Spike Lee’s 25th Hour (2002) offers a fine example of a film bringing a material context to the screen through its visuals. The film follows New York City drug dealer Monty Brogan the day before turning himself in for a seven-year prison sentence. He spends the day reflecting on how he’s arrived at this place in his life, walking through his old neighborhood and school, visiting with his father, spending quiet moments with his girlfriend, and eventually joining his closest friends for an evening out. Before heading out to meet Monty, the dealer’s two best childhood friends—Jacob and Frank—meet at Frank’s Manhattan apartment for a beverage. The two eventually move to the window, the camera moving in to capture the two men and the chilling view of Ground Zero in the blue light below.
The shot, which lasts for more than five minutes—an eternity for an American movie featuring major stars—stands as one of the visual centerpieces of the film. As the camera tracks in to capture the men in a medium shot, they fall out of focus while they (and we) look at the massive cleanup effort ten or twenty stories below. After a few comments related to the sight before them, the men come back into focus for a conversation about the night ahead with their friend. They recognize the enormity of the moment, offering little more than pat answers to the tragedy that Monty will experience by going to prison. Frank goes so far as to state his belief that Monty will never return from this experience—once he goes to prison, their friend will be gone forever. As their conversation ends in frustration, sadness, and confusion, the camera pushes in toward the window and points down, bringing ground zero back into focus. Lee finally cuts away from this extended shot, with a series of eight four to five second close-ups of ruins and workers on the ground zero site.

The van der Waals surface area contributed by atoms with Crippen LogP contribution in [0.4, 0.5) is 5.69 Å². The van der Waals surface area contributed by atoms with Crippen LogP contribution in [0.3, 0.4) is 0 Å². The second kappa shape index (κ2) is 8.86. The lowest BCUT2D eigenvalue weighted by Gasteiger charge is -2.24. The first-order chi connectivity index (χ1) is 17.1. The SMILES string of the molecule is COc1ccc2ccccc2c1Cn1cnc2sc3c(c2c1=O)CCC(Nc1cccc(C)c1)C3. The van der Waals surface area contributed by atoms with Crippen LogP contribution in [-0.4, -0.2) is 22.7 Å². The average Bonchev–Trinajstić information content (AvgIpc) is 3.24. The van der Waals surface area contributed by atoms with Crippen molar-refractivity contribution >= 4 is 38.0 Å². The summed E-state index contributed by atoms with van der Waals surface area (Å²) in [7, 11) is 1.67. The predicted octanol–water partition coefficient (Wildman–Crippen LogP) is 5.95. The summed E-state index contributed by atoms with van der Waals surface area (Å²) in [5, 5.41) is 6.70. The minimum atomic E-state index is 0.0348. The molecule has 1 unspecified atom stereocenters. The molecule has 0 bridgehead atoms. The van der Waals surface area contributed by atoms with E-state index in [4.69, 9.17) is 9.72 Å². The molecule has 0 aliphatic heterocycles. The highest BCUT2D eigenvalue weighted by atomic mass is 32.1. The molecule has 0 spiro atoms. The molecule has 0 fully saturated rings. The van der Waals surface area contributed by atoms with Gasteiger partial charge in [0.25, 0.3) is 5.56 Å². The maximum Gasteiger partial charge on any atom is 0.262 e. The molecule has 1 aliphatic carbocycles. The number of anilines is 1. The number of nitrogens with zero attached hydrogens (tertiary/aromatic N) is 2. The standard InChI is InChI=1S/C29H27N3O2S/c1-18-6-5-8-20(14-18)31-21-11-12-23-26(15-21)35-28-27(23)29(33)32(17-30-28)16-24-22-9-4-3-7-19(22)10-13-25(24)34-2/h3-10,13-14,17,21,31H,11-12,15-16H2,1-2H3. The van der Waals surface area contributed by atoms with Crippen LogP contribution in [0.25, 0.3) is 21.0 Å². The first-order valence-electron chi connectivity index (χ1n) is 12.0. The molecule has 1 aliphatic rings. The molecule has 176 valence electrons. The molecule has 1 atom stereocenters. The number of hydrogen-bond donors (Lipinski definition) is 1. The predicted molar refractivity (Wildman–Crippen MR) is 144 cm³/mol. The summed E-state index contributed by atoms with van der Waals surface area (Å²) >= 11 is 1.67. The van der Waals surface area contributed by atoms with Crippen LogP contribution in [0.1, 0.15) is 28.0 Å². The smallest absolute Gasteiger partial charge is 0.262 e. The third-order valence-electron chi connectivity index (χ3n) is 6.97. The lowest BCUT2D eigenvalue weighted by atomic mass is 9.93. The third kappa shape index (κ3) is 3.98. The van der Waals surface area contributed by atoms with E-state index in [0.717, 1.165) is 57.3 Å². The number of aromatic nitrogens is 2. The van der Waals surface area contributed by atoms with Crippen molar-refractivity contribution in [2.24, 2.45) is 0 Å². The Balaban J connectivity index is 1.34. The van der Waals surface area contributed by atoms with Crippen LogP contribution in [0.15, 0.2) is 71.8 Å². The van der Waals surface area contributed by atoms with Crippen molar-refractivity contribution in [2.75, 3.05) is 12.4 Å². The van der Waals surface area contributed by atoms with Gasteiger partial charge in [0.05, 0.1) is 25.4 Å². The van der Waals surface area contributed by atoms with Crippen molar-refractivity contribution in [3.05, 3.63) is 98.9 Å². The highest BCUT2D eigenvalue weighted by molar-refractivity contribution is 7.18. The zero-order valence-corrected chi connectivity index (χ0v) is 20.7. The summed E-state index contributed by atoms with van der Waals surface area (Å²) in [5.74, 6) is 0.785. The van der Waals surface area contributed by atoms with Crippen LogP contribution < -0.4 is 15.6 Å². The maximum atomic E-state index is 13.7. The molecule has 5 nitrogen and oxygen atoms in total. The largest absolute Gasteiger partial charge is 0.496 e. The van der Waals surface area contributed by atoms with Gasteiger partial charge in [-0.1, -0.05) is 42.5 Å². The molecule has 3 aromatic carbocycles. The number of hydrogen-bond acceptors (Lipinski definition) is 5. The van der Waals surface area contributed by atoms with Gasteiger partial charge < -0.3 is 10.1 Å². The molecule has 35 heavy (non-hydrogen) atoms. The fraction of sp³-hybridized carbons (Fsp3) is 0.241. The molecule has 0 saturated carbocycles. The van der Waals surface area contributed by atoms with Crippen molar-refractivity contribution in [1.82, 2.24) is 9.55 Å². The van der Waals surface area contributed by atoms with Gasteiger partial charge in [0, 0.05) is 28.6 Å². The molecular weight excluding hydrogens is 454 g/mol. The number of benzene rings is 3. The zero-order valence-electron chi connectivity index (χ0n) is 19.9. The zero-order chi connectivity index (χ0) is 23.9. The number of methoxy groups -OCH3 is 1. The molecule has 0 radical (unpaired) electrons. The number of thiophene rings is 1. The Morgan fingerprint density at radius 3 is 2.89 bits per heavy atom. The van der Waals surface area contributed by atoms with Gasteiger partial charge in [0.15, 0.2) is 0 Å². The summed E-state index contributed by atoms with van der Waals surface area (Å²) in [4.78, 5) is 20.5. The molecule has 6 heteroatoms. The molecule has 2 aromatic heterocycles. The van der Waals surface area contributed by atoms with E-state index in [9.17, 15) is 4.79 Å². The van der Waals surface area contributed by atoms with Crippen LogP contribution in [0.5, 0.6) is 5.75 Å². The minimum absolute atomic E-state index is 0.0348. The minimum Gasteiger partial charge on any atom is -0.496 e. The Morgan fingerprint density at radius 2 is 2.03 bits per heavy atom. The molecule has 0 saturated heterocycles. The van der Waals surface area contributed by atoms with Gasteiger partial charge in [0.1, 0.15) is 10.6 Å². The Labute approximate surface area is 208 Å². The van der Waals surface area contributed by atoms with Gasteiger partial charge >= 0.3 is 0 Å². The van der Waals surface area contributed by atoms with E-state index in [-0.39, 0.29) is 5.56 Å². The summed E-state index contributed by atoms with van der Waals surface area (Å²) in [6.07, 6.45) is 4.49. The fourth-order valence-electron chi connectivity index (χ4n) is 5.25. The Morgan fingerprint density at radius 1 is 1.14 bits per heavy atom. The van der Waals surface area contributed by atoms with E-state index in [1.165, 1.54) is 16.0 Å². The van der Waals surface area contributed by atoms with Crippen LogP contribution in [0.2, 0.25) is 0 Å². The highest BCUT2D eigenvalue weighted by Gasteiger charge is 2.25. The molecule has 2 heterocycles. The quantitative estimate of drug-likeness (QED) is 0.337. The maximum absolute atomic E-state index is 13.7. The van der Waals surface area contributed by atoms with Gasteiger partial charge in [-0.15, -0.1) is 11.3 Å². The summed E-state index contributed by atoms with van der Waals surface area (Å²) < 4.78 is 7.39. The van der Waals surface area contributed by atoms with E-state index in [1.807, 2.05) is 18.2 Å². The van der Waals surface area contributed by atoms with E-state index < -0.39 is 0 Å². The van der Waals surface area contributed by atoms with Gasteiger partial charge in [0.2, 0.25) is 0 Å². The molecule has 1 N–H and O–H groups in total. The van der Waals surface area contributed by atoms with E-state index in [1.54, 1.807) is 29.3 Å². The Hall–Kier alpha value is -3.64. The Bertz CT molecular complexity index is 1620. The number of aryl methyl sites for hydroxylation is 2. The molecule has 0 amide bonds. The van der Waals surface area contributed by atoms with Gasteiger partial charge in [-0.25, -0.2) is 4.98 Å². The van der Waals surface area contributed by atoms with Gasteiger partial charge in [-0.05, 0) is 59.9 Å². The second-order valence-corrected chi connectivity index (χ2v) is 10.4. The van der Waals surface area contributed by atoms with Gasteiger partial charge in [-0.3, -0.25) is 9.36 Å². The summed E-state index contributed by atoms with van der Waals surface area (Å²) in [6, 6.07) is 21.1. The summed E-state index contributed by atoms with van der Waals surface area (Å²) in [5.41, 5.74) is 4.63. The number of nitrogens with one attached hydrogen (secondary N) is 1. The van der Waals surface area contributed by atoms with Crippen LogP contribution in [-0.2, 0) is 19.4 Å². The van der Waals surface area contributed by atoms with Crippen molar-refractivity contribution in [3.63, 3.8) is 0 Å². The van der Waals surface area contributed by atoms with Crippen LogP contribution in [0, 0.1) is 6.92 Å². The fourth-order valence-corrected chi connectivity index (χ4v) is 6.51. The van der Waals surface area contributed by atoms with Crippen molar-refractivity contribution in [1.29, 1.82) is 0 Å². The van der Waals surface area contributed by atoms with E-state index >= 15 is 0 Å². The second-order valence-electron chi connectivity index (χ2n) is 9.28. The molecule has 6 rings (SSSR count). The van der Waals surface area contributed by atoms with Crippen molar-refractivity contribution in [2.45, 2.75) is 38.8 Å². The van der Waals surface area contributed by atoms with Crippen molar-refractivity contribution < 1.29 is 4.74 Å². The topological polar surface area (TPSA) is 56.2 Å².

The visual element of this scene dominates. And that’s saying something with the presence of sharp writing from David Benioff, effective music from Terrence Blanchard, and keen performances from two great actors, Barry Pepper and Phillip Seymour Hoffman. But think back for a moment and place this scene in context. The United States and New York City in particular had experienced devastating tragedy on 9/11. This film was shot a year later and released in December 2002. For viewers, this scene marked the first time they had seen ground zero on film. In some movies of that period, the towers were removed or obscured. Lee chose instead to use the wreckage, showing us New York in its current state, looking at the effects of evil straight on.
What a poignant use of this shot, then, as a man’s life as he and his friends know it is about to end. The scenario has already been set up in the film, so as the camera pulls forward to that window and ground zero comes into focus that first time—bathed in a depressed blue light—we could mute the film at that point and still know exactly what was going on. In this scene we see the destruction that Monty has wrought in his life and to a lesser degree, the lives of his friends and family. This is film in its purest form, showing the viewer a tragedy that words cannot adequately describe.